MakerBot’s Thingiverse is a thriving design community for discovering, making, Category Archives: 3D Printing tool, and sharing 3D printable things. As the world’s largest 3D printing community, we believe that everyone should be encouraged to create and remix 3D things, no matter their technical expertise or previous experience. In the spirit of maintaining an open platform, all designs are encouraged to be licensed under a Creative Commons license, meaning that anyone can use or alter any design.

      Instructables Explore. Shape. Make. Instructables was officially spun out of Squid Labs in the summer of 2006, and has gone on to grow from a modest hundreds of projects to over one hundred thousand (3D models are only a subset). The community that now calls the site home, is an amazing mix of wonder from around the world. Every day we continue to be amazed by the imagination, curiosity, and simple awesomeness of everyone who shares their creations with us on Instructables.

      GrabCAD Community accelerates the design process by tapping into the largest source of mechanical engineering content and knowledge in the world.

      Smithsonian X 3D launches a set of use cases which apply various 3D capture methods to iconic collection objects, as well as scientific missions. These projects indicate that this new technology has the potential not only to support the Smithsonian mission, but to transform museum core functions. Researchers DxO PhotoLab Crack 4.2.1 & License Key Full Free Download in the field may not come back with specimens, but with 3D data documenting a site or a find.

      CAD/CAM Software

      Onshape is the first and only full-cloud 3D CAD system that lets everyone on a design team simultaneously work together using tutorial Archives web browser, phone or tablet, Category Archives: 3D Printing tool. They offers a free pricing tier for Makers.

      Solidworks An industry standard in 3D design. Complete set of packages, including rendering and testing.

      OpenSCAD is a software for creating solid 3D CAD models. It is free software and available for Linux/UNIX, Windows and Mac OS X. Unlike most free software for creating 3D models (such as Blender) it does not focus on the artistic aspects of 3D modeling but instead on the CAD aspects. Thus it might be the application you are looking for when you are planning to create 3D models of machine parts but pretty sure is Category Archives: 3D Printing tool what you are looking for when you are more interested in creating computer-animated movies. OpenSCAD is not an interactive modeler. Instead it is something like a 3D-compiler that reads in a script file that describes the object and renders the 3D model from this script file. This gives you (the designer) full control over the modeling process and enables you to easily change any step in the modeling process or make designs Windows 7 ultimate 32 bit crack serial keygen are defined by configurable parameters.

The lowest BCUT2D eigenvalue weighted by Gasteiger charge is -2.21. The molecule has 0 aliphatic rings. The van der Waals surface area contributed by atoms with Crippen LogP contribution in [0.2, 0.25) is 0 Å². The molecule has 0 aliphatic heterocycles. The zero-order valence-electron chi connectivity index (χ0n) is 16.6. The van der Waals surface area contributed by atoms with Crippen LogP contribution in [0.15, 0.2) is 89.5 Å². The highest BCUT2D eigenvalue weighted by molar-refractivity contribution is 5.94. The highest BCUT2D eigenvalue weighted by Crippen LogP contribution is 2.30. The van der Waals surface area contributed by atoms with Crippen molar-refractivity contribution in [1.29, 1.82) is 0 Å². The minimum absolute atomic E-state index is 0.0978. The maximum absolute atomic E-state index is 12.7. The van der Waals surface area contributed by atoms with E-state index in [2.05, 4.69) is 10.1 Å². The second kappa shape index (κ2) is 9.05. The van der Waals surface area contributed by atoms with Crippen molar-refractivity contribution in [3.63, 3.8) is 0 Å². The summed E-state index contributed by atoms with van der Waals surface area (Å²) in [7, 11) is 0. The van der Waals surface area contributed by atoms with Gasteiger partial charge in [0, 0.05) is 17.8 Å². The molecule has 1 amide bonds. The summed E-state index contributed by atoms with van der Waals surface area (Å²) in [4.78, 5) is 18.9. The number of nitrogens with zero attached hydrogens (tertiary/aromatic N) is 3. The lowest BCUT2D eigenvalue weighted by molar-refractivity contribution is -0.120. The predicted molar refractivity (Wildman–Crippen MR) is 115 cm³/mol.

AutoDesk 123D Design is a free, powerful, yet simple 3D creation and editing tool which supports many new 3D printers.

      Rhinoceros Rhino can create, edit, analyze, document, render, animate, and translate NURBS* curves, surfaces, and solids, point clouds, and polygon meshes. There are no limits on complexity, degree, or size beyond those of your hardware.

      Modeling Tools

      Blender is open source software design for artistic modeling, think animated characters. Blender is able to do: Photo-realistic Rendering, Fast Rigging (transforming a model into a posable character), Animation tool set, Sculpting, Game Design, and Video Editing.

      Silo 2 is a focused 3D modeling application with the ability to effortlessly switch between organically sculpting high-polygon models and precisely controlling hard-edged surfaces. It can be used for anything from creating 3D characters for video games and movies to quickly exploring 3D architectural ideas.

      Alternative Software

      Adobe Illustrator Long known for creating vector art (2D), You can use this tool for laser cutters.

      SketchUp users are architects, designers, builders, makers and engineers.

      Tinkercad is an easy, browser-based 3D design and modeling tool for all. Tinkercad is also your perfect 3d printing companion–it allows you to imagine anything, and then design it in minutes! Tinkercad is part of the 123D family of free apps from AutoDesk (Makers of AutoCAD).